COM May 2006

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Red, slightly raised nodule, dorsal surface of tongue.

Dolphine Oda, BDS, MSc
doda@u.washington.edu

Contributed by
Dr. Brian Jackson, Olympia Oral Surgery

Case Summary and Diagnostic Information

This is an 18-year-old male who was referred to Dr. Jackson for the extraction of his third molar teeth. He was seen initially on December 19, 2005, when he complained of soreness to his third molars. Extra-oral examination was unremarkable. Intra-oral examination revealed no signs or symptoms of an acute infection, but revealed a lesion of unknown duration on the mid-dorsal tongue.

Diagnostic Information Available

History of present Illness

This is an 18-year-old male who was referred to Dr. Jackson for the extraction of his third molar teeth. He was seen initially on December 19, 2005, when he complained of soreness to his third molars. Extra-oral examination was unremarkable. Intra-oral examination revealed no signs or symptoms of an acute infection, but revealed a lesion of unknown duration on the mid-dorsal tongue. This lesion was firm, red in color, measured 3-4 mm with no inflammation, and appeared to be devoid of surface filliform papillae (Fig 1). The lesion was otherwise asymptomatic. The patient denied any tobacco and alcohol use. An excisional biopsy was performed on December 20, 2005 and was submitted for histologic evaluation.

Medical History

His past medical history is negative for medications and allergies. He is a non-smoker, and overall is a healthy individual. In 2000, he had surgery for an open reduction and internal fixation of a wrist fracture, as well as a fixation removal later on.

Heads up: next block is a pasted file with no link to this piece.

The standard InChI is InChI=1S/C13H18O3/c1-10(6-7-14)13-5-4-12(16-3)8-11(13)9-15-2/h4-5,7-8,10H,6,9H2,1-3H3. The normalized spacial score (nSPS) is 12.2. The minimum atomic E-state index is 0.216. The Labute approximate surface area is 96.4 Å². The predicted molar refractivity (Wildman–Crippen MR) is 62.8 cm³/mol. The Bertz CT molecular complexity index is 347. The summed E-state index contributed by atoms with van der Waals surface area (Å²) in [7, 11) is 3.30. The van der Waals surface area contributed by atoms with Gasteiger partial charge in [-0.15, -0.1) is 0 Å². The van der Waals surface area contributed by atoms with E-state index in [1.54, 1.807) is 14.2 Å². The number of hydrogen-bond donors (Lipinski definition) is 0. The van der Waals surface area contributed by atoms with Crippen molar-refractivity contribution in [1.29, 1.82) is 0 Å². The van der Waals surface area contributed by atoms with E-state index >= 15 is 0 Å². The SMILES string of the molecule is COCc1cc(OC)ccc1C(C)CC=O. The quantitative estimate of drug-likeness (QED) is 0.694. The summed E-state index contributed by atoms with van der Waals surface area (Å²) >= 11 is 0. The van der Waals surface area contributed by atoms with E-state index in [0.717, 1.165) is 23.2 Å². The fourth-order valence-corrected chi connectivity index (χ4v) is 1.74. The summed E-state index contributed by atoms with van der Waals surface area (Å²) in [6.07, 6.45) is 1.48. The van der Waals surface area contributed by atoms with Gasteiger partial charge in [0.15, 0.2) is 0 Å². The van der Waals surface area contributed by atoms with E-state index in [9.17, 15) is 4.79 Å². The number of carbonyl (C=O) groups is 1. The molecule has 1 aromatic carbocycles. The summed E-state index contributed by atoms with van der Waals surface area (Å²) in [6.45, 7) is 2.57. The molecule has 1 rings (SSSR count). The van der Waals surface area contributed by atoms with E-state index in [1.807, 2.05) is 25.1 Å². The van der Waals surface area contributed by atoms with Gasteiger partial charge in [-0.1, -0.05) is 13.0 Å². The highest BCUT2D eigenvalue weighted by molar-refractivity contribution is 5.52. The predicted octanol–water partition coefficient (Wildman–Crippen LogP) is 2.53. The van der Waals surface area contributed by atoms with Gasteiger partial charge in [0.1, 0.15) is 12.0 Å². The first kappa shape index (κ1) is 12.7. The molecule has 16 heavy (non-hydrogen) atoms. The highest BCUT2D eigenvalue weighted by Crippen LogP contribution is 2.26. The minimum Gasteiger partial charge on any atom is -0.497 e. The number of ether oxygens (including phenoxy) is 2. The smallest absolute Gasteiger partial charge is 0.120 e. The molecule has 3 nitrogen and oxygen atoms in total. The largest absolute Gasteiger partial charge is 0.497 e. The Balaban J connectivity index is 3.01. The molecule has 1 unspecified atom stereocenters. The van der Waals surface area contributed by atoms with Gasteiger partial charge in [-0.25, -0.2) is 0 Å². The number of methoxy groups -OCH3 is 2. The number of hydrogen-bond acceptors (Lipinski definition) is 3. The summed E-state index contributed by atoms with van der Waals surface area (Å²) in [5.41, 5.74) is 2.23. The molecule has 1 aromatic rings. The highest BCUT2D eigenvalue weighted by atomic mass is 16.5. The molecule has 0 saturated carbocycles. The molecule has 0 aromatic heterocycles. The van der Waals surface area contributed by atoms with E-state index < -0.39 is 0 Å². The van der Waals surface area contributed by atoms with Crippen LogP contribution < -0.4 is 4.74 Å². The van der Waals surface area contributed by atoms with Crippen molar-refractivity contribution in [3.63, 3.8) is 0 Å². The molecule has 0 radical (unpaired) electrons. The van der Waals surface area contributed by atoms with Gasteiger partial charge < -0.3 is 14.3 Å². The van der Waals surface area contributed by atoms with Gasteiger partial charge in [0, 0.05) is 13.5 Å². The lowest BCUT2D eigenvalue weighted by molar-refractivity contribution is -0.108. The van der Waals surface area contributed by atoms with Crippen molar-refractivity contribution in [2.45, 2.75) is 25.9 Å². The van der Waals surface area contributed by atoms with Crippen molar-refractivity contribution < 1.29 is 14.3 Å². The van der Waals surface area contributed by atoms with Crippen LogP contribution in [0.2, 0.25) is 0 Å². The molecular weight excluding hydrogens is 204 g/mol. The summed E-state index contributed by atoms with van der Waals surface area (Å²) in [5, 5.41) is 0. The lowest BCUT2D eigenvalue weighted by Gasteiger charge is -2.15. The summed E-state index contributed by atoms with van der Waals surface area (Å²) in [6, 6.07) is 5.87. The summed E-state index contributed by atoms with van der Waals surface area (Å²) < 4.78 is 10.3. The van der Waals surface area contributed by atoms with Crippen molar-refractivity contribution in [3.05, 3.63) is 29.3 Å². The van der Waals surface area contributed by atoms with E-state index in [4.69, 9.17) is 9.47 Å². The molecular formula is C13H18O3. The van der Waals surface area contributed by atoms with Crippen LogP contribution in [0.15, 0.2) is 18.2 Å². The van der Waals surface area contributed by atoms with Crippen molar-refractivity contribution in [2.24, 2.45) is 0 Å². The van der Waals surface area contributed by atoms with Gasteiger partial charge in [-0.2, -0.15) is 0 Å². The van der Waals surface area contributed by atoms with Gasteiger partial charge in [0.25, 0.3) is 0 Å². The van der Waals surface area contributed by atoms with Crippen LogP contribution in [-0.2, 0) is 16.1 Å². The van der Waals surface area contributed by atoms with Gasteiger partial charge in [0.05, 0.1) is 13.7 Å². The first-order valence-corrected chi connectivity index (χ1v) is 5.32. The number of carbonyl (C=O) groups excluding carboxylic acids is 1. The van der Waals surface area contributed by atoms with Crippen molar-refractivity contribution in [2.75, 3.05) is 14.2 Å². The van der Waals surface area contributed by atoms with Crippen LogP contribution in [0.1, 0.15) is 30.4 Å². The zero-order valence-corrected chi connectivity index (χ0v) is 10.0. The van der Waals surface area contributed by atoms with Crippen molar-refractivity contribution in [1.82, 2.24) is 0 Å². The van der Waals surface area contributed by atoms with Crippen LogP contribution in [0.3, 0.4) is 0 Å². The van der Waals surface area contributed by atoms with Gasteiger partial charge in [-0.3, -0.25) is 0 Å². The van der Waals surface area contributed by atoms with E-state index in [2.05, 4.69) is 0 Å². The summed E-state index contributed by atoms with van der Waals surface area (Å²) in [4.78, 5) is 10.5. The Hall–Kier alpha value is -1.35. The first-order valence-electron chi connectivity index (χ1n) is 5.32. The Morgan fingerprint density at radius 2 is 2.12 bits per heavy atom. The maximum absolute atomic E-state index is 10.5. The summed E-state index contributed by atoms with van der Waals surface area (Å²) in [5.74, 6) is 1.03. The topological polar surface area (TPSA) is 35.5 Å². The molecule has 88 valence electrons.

Clinical and Radiographic Findings

The intra-oral examination revealed a slightly raised lesion on the mid-dorsal surface of the tongue present amid a fully white tongue. The white color was most likely a result of not brushing the tongue, therefore allowing the accumulation of bacterial colonies on the filliform papillae. The lesion was pink to red in color, firm to palpation, and measured 3-4 mm at its greatest dimensions. The red color was due to a lack of filliform papillae (Fig 1). The lesion was not painful. 

Figure 1. This represents the clinical photograph at presentation. Note the white tongue with a red lesion. The white tongue is most likely due to elongated filliform papillae covered with bacterial colonies due to lack of brushing of the tongue. The red color of the lesion is due to filliform atrophy in the area. It is slightly raised because of the underlying osseous choristoma.

Figure 2. H & E stained section at 20X magnification (low scanning) demonstrating a mass of lamellar bone covered by a thin mucosa. The surface epithelium is stretched and lacks filliform papillae. 

Excisional Biopsy

The histologic examination revealed a piece of decalcified hard and soft tissue (Fig 2). The latter represented the overlying mucosa with surface epithelium and supporting connective tissue. The bulk of the specimen was made up of an underlying mass of bone (Fig 3) with small spaces containing loose and vascular connective tissue (Fig 4). The bone was lamellar in type with Haversian systems (Fig 4) with viable osteocytes and reversal lines.

Figure 2. H & E stained section at 20X magnification (low scanning) demonstrating a mass of lamellar bone covered by a thin mucosa. The surface epithelium is stretched and lacks filliform papillae.

Figure 3. H & E stained section at 100X magnification (low power) demonstrating a mass of lamellar bone covered by a thin mucosa with stretched surface epithelium.

Figure 4. H & E stained section at 400X magnification (high power) demonstrating a mass of lamellar bone with Haversian systems containing viable osteocytes and small spaces with loose and vascular connective tissue. 

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